A range of candidates have made attacking big tech a part of their campaign. Sen. Bernie Sanders has also discussed breaking up the companies. President Trump has repeatedly criticized a perceived liberal bias and noted that “obviously there is something going on in terms of monopoly,” when he was asked about the companies last June.

Each of the nine leading campaigns paid some amount of money - either directly or indirectly – to 4 of the 5 so-called FAANG companies. Facebook, Amazon, Apple and Google received millions. (Netflix was the sole exception with no disbursements showing up.)

Cash for a range of products and services

The big reason these companies are unavoidable is that candidates need digital advertising platforms – that’s how they get access to voter eyeballs. The campaigns paid $28.5 million directly to Facebook and almost $10.6 million directly to Google in 2019. The Google expenditures included advertising, as well as other products like cloud storage and email service.

The campaigns also spent big – around $88 million – on what was categorized as “online” or “digital” advertising, but it wasn’t paid to tech companies. That money largely went to firms with names like Aisle 518 strategies (for Bernie Sanders), Rising Tide Interactive (for Tom Steyer), and American Made Media Consultants (for Donald Trump).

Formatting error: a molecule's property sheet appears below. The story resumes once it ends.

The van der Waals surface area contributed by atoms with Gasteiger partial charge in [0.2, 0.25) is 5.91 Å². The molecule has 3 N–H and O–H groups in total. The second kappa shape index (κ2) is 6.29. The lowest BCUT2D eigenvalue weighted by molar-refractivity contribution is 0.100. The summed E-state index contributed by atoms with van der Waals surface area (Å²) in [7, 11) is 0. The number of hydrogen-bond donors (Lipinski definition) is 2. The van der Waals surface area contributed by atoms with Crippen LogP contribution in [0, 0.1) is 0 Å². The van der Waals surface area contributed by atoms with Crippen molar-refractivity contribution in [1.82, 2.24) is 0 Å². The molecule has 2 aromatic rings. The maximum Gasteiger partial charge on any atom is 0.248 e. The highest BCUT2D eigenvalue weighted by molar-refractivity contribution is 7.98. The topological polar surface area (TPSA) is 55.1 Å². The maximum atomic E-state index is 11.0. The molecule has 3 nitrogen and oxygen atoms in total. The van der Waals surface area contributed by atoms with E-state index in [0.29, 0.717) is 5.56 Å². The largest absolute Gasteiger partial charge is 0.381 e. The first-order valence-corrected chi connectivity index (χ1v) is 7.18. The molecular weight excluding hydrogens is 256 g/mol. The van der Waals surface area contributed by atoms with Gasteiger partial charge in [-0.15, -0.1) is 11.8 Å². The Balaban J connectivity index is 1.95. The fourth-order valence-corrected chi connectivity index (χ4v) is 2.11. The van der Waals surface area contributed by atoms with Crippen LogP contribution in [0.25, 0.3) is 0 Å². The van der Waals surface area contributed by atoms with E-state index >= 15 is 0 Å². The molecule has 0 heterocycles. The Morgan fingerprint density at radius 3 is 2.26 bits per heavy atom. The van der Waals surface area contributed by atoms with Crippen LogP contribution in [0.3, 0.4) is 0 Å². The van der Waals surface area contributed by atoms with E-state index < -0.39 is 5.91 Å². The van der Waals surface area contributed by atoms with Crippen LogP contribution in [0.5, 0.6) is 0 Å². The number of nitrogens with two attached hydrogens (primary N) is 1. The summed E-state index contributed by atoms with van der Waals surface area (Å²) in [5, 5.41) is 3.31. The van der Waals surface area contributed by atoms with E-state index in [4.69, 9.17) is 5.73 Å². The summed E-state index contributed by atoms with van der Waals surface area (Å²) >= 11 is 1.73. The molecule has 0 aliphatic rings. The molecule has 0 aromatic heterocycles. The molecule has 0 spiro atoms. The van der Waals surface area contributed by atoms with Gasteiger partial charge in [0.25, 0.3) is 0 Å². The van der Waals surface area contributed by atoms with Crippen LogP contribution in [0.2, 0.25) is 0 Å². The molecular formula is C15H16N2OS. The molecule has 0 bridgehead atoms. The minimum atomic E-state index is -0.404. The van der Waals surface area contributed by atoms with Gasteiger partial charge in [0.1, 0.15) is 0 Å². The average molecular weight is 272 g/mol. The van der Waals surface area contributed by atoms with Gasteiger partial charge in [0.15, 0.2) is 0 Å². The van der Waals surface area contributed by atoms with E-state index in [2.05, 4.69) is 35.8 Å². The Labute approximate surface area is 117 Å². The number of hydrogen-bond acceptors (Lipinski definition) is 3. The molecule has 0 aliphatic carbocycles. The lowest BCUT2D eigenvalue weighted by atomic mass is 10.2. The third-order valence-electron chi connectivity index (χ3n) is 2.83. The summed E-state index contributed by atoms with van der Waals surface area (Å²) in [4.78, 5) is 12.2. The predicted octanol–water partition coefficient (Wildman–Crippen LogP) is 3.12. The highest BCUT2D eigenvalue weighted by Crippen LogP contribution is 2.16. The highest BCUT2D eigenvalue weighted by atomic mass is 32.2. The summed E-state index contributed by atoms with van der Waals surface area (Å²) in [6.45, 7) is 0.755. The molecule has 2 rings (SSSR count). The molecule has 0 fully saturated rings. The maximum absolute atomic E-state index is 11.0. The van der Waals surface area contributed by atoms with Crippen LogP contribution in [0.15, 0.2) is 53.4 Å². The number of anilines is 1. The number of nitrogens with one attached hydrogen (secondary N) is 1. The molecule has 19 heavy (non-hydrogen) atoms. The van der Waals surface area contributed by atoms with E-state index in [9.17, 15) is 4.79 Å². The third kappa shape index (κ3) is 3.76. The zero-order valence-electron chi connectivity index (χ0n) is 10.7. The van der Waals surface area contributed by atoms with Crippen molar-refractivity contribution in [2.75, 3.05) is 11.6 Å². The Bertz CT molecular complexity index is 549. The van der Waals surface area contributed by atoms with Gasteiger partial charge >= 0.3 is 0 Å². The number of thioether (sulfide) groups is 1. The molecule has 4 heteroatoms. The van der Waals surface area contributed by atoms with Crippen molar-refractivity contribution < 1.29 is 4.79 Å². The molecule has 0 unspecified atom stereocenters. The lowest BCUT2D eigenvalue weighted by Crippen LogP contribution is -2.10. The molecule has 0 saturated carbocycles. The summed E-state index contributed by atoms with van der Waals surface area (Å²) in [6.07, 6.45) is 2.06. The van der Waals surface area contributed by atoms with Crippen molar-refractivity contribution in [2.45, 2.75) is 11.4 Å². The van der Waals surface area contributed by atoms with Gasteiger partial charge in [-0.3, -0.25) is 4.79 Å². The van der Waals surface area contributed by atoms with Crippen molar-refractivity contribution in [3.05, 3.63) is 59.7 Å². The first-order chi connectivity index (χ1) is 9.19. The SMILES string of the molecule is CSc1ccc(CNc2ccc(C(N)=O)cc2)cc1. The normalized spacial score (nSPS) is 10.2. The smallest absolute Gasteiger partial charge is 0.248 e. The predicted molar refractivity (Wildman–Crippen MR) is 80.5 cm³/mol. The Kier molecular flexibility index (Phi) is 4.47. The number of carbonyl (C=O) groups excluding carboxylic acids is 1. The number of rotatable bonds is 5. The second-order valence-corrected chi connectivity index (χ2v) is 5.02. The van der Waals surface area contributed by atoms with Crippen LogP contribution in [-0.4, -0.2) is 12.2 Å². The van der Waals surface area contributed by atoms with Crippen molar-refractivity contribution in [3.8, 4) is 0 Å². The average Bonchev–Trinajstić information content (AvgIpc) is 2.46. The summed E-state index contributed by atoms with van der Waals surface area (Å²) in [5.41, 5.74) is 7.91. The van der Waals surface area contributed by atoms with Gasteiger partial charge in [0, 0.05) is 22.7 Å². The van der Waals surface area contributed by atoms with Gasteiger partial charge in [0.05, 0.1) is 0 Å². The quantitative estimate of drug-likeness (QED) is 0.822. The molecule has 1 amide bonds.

The campaigns pay these political consulting firms, which then buy ads on sites like Facebook and Google. American Made Media Consultants (Trump’s group) was reportedly set up by the campaign itself to handle ad buying.

Democratic presidential candidate mayor of South Bend, Indiana, Pete Buttigieg speaks during the 2019 California Democratic Party State Convention at Moscone Center in San Francisco, California on June 1, 2019. (Photo by Josh Edelson / AFP)        (Photo credit should read JOSH EDELSON/AFP via Getty Images)
Pete Buttigieg has often courted - and raised money from - Big Tech. (Photo: JOSH EDELSON/AFP via Getty Images)

Other tech companies – even those without advertising platforms – still got significant amounts of money from candidates last year. Amazon got over $1.2 million from the campaigns, largely for purchases of things like office supplies. Apple (AAPL) was paid nearly $1.4 million for laptop computers and iPhones.